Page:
Lawrence Nicholson | The ‘people person’ HR fallacy permeating family businesses
One of the characteristics of family-owned businesses, FOBs, is their tendency to be internally focused, especially with respect to giving preference to family members in key areas of the business. This is usually defended on the grounds that “...
One of the characteristics of family-owned businesses, FOBs, is their tendency to be internally focused, especially with respect to giving preference to family members in key areas of the business.
This is usually defended on the grounds that “family members can be trusted” and the need to “keep the secrets of the family business”.
Key areas of the business identified among FOBs in the Caribbean include accounting (interpreted to mean management of the money); product formulation (‘secret ingredients’ in the products); and human resource management or HR. This article focuses on HR, given its inextricable link to the other key areas.
There is a risk of failure of any business without a structured HR department, and such risk is increased in FOBs because of the interplay and dynamics of the family and business sub-systems. Human resource management represents a critical component of any well-functioning business, but there is an absence of a structured approach to HR in many FOBs in the Caribbean. That is, HR is treated as an afterthought in many of these businesses and, in many cases, being relegated or assigned to the family member who is a ‘people person’. While having a ‘people person’ to lead the HR thrust of the business could be considered a necessary condition, it is certainly not a sufficient condition – being a ‘people person’ is not HR.
There are many definitions of HR. A summary from the myriad of definitions is that HR involves the planning and mobilising of a set of organisational activities with the objective of attracting, developing and maintaining an efficient and effective workforce. Therefore, the function or role of HR is more than being a ‘people person’, but covers the broad areas of capabilities and compliance.
A person who is employed to manage the HR of the family business has the responsibility of managing or coordinating activities such as recruiting and training of persons who can add value to the organisation, managing disputes and work-related conflicts and balancing the needs of both family and non-family members. In addition to being capable of covering the aforementioned areas, the HR personnel needs to be au fait with the regulations and policies that govern employment in a country or region.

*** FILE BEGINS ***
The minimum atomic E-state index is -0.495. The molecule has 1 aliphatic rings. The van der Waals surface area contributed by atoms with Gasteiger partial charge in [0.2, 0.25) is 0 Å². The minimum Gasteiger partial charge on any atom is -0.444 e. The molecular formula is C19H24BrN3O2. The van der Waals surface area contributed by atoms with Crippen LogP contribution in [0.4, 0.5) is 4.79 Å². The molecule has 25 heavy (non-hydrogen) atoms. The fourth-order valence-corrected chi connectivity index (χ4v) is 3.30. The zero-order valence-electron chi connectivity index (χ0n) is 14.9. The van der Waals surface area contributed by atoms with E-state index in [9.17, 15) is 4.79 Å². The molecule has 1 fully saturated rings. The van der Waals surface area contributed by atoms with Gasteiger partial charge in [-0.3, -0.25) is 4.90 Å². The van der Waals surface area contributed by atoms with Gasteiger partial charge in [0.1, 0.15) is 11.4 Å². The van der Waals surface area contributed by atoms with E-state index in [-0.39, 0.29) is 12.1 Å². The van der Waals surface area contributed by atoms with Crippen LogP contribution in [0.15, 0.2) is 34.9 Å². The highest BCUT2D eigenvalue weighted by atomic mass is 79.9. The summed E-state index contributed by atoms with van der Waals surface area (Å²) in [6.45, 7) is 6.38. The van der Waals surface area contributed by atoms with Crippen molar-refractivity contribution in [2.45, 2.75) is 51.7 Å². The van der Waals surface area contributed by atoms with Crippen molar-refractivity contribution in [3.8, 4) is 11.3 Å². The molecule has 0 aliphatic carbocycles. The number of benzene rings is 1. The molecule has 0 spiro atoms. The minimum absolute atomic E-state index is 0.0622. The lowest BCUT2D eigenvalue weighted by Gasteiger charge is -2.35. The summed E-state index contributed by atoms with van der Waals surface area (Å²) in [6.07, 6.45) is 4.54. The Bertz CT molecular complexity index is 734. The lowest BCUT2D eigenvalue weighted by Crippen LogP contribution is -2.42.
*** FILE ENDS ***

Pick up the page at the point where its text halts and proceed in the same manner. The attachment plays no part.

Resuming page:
What is the chance of a family member having the capacity to cover these and other critical components of a structured HR unit needed for a successful family business?
While there are benefits of having components of familiness – the so-called unique contribution that family involvement brings to a business, care must be taken not to extend this beyond what is logical or reasonable. There is the danger of introducing elements of familiness that are constrictive instead of being distinctive – there is more downside than upside from family involvement.
For example, having a family member in charge of HR can lead to role confusion, which can impede the adherence to policies and laws governing employment. There is also the difficulty of maintaining independence in resolving work conflicts and handling employment relations – there are cases where non-family members got the ‘bitter end of the stick’ in work conflicts with family members because of the manager of HR’s emotional ties to the family, combined with the absence of the requisite training to address such conflicts with any degree of independence.
Associated with the family sub-system is the support of family members for each other, through thick and thin. On the other hand, the business sub-system should be based on merit and adherence to the rules. But this is not always the case, because family members who are HR managers are confused and conflicted regarding when to wear the ‘business hat’ versus switching to the ‘family hat’, in situations such as hiring and firing, resolving conflicts, doing job evaluations and engaging in discussions on compensation packages.
These are not far-fetched theoretical issues; they are real problems confronting many FOBs in the Caribbean – referencing cases in Jamaica, Trinidad & Tobago, Barbados and Guyana.
It is no secret that I believe that the family represents the seat of entrepreneurship in the Caribbean and that FOBs represent an untapped ‘gold mine’ (real gold, not ‘fools’ gold) in Jamaica’s landscape.
However, the unearthing of this gold must be supported by good and proven business practices applied to FOBs. The long-term influence, success and sustainability of FOBs in the Caribbean will be enhanced with a structured, coordinated and strategic approach to HR, devoid of the imposition of unqualified family members in the mix. It’s an imperative, not an option.
Lawrence Nicholson, PhD, is a senior lecturer at the Mona School of Business & Management, University of the West Indies, a director of the RJRGLEANER Communications Group and author of Understanding the Caribbean Enterprise: Insights from MSMEs and Family-Owned Businesses.